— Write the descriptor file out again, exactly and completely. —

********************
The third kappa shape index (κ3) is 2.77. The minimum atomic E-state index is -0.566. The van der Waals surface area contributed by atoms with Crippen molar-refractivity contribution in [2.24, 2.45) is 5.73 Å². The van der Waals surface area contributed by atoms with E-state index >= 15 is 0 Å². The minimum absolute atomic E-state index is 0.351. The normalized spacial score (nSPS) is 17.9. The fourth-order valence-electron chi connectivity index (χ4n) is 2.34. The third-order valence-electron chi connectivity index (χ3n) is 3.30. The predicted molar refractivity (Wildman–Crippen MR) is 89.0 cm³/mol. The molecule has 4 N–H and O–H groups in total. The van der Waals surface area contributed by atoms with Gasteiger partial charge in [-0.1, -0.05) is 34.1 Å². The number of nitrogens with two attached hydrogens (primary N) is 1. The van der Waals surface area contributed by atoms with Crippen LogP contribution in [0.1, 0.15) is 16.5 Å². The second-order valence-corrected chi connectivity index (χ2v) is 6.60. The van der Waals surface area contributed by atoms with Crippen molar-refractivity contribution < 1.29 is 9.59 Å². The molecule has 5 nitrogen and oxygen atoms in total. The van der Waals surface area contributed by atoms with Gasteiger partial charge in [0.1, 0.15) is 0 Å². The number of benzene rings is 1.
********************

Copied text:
The third kappa shape index (κ3) is 2.77. The minimum atomic E-state index is -0.566. The van der Waals surface area contributed by atoms with Crippen molar-refractivity contribution in [2.24, 2.45) is 5.73 Å². The van der Waals surface area contributed by atoms with E-state index >= 15 is 0 Å². The minimum absolute atomic E-state index is 0.351. The normalized spacial score (nSPS) is 17.9. The fourth-order valence-electron chi connectivity index (χ4n) is 2.34. The third-order valence-electron chi connectivity index (χ3n) is 3.30. The predicted molar refractivity (Wildman–Crippen MR) is 89.0 cm³/mol. The molecule has 4 N–H and O–H groups in total. The van der Waals surface area contributed by atoms with Gasteiger partial charge in [-0.1, -0.05) is 34.1 Å². The number of nitrogens with two attached hydrogens (primary N) is 1. The van der Waals surface area contributed by atoms with Crippen LogP contribution in [0.1, 0.15) is 16.5 Å². The second-order valence-corrected chi connectivity index (χ2v) is 6.60. The van der Waals surface area contributed by atoms with Crippen molar-refractivity contribution < 1.29 is 9.59 Å². The molecule has 5 nitrogen and oxygen atoms in total. The van der Waals surface area contributed by atoms with Gasteiger partial charge in [0.1, 0.15) is 0 Å². The number of benzene rings is 1.